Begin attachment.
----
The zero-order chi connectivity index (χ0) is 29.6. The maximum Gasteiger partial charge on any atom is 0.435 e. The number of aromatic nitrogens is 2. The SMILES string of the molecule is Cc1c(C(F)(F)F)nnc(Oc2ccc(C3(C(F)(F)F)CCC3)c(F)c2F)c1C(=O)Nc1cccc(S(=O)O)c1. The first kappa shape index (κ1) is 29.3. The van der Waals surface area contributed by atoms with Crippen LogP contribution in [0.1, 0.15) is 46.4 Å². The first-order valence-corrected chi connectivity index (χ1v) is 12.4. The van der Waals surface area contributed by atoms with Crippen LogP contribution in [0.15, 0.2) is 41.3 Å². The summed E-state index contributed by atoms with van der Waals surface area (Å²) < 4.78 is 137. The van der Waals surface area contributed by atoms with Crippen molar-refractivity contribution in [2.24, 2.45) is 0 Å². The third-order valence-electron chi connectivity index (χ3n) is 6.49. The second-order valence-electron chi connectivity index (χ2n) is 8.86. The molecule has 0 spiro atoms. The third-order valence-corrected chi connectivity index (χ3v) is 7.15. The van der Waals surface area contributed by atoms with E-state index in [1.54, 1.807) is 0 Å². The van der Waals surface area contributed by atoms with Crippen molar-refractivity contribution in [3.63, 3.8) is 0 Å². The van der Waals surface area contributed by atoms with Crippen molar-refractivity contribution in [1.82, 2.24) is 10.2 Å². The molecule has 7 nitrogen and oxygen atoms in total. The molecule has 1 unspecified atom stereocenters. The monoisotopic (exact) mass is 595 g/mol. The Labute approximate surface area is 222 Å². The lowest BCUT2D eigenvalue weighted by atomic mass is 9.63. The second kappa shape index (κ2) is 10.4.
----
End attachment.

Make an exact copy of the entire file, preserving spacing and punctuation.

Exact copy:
The zero-order chi connectivity index (χ0) is 29.6. The maximum Gasteiger partial charge on any atom is 0.435 e. The number of aromatic nitrogens is 2. The SMILES string of the molecule is Cc1c(C(F)(F)F)nnc(Oc2ccc(C3(C(F)(F)F)CCC3)c(F)c2F)c1C(=O)Nc1cccc(S(=O)O)c1. The first kappa shape index (κ1) is 29.3. The van der Waals surface area contributed by atoms with Crippen LogP contribution in [0.1, 0.15) is 46.4 Å². The first-order valence-corrected chi connectivity index (χ1v) is 12.4. The van der Waals surface area contributed by atoms with Crippen LogP contribution in [0.15, 0.2) is 41.3 Å². The summed E-state index contributed by atoms with van der Waals surface area (Å²) < 4.78 is 137. The van der Waals surface area contributed by atoms with Crippen molar-refractivity contribution in [2.24, 2.45) is 0 Å². The third-order valence-electron chi connectivity index (χ3n) is 6.49. The second-order valence-electron chi connectivity index (χ2n) is 8.86. The molecule has 0 spiro atoms. The third-order valence-corrected chi connectivity index (χ3v) is 7.15. The van der Waals surface area contributed by atoms with E-state index in [1.54, 1.807) is 0 Å². The van der Waals surface area contributed by atoms with Crippen molar-refractivity contribution in [3.63, 3.8) is 0 Å². The van der Waals surface area contributed by atoms with Crippen molar-refractivity contribution in [1.82, 2.24) is 10.2 Å². The molecule has 7 nitrogen and oxygen atoms in total. The molecule has 1 unspecified atom stereocenters. The monoisotopic (exact) mass is 595 g/mol. The Labute approximate surface area is 222 Å². The lowest BCUT2D eigenvalue weighted by atomic mass is 9.63. The second kappa shape index (κ2) is 10.4.